Jails do not have an obligation to preserve videos forever. We know many jails who erase surveillance camera footage after just 30 days.

There is no better witness than video. While searching for a lawyer, you can take steps to preserve important video evidence. If you are anticipating bringing a lawsuit, you may wish to send a certified letter to the jail administrator, warden or sheriff demanding that the video surveillance footage and other valuable evidence be preserved.

Be as specific as possible. Note the dates, name of facility and locations within the facility (for example might be “D” Block). Say in your letter that you are contemplating bringing an action and want all video evidence, log books and other evidence preserved.

Even though you probably aren’t an attorney, a judge could later instruct the jury to draw negative inferences if the jail destroys evidence after being put on notice of a claim and being asked to preserve evidence.

Writing your own letter isn’t the same as having a lawyer doing it but it is better than having valuable evidence disappear.

Investigation of Douglas County Georgia Jail

We are presently investigating two separate reports of poor medical treatment at the Douglas County Jail. We believe they are credible.

With 740 inmates, Sheriff Pounds says of the jail, “It is the purpose of this division to house inmates in accordance with state law while maintaining a safe environment for both inmates and staff.” We think he has failed miserably in his mission.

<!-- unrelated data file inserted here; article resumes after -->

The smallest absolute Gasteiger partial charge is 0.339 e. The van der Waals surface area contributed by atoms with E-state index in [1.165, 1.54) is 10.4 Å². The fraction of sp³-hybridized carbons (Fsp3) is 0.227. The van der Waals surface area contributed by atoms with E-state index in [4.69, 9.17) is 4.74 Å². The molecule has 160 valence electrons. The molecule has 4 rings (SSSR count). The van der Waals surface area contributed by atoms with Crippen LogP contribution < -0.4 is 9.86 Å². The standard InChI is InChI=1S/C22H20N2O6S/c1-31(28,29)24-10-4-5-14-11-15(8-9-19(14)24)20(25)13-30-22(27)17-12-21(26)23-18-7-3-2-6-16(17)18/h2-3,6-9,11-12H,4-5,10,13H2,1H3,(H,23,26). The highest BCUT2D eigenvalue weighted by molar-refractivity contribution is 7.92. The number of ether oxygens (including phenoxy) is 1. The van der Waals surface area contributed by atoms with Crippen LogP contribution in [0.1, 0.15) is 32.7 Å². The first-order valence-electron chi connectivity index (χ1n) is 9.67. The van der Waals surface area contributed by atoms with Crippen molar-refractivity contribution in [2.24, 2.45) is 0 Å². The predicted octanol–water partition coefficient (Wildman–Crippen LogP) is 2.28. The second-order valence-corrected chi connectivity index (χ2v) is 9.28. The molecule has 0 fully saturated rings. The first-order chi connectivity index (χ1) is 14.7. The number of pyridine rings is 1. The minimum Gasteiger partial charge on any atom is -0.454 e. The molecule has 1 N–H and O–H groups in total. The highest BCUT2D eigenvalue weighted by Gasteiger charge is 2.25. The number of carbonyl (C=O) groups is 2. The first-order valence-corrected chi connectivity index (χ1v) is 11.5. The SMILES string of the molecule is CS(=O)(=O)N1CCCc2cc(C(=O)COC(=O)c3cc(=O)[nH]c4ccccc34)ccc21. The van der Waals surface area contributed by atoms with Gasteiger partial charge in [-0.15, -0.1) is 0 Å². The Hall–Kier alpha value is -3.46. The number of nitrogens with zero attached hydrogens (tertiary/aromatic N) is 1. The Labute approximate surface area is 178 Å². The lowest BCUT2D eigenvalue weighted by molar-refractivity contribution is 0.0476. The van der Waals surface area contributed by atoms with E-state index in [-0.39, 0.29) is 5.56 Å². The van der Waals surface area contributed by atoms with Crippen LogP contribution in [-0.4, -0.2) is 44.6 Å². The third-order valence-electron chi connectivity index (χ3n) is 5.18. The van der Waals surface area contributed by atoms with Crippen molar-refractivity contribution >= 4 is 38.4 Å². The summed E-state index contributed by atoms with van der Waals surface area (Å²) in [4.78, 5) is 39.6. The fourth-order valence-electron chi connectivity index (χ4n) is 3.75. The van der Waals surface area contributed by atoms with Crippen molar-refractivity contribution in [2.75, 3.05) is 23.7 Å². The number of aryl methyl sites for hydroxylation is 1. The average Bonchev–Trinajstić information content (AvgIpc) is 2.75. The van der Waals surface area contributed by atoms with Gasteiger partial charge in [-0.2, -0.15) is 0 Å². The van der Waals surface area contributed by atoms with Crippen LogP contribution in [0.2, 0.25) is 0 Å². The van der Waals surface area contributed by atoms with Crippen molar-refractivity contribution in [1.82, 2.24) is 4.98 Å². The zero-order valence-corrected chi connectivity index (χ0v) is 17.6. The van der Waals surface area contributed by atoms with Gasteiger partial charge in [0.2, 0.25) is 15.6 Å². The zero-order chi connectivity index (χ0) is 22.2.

We are seeking any inmate or present / former jail employee or medical provider with information about sexual misconduct or medical neglect at the Douglas County Jail. Our practice is limited to wrongful death, serious injuries due to medical malpractice at the jail and sexual assaults by jail staff.

Most lawyers won’t take jail cases. No matter what a person is accused of or what mistakes they may have made, everyone is entitled to be treated with dignity and to have access to decent medical care.

For more information, visit our jail medical neglect information page. Ready to see if you have a case? Contact us by email, online or by phone 866.836.4684. All inquiries will be kept in strict confidence and protected by the attorney – client privilege.

(We prefer online inquiries for the fastest response. If you do call, please make sure you leave a detailed message. Unfortunately, we get many calls and emails per day, most of them unrelated to the cases we accept. We will respond to all inquiries as long as it involves sexual assault by sheriff’s department staff, wrongful death or serious injuries. We regret that because so few lawyers take jail cases, we cannot respond to callers seeking general information, reporting minor injuries or complaining about their lawyer / judge / the officer who testified against them.)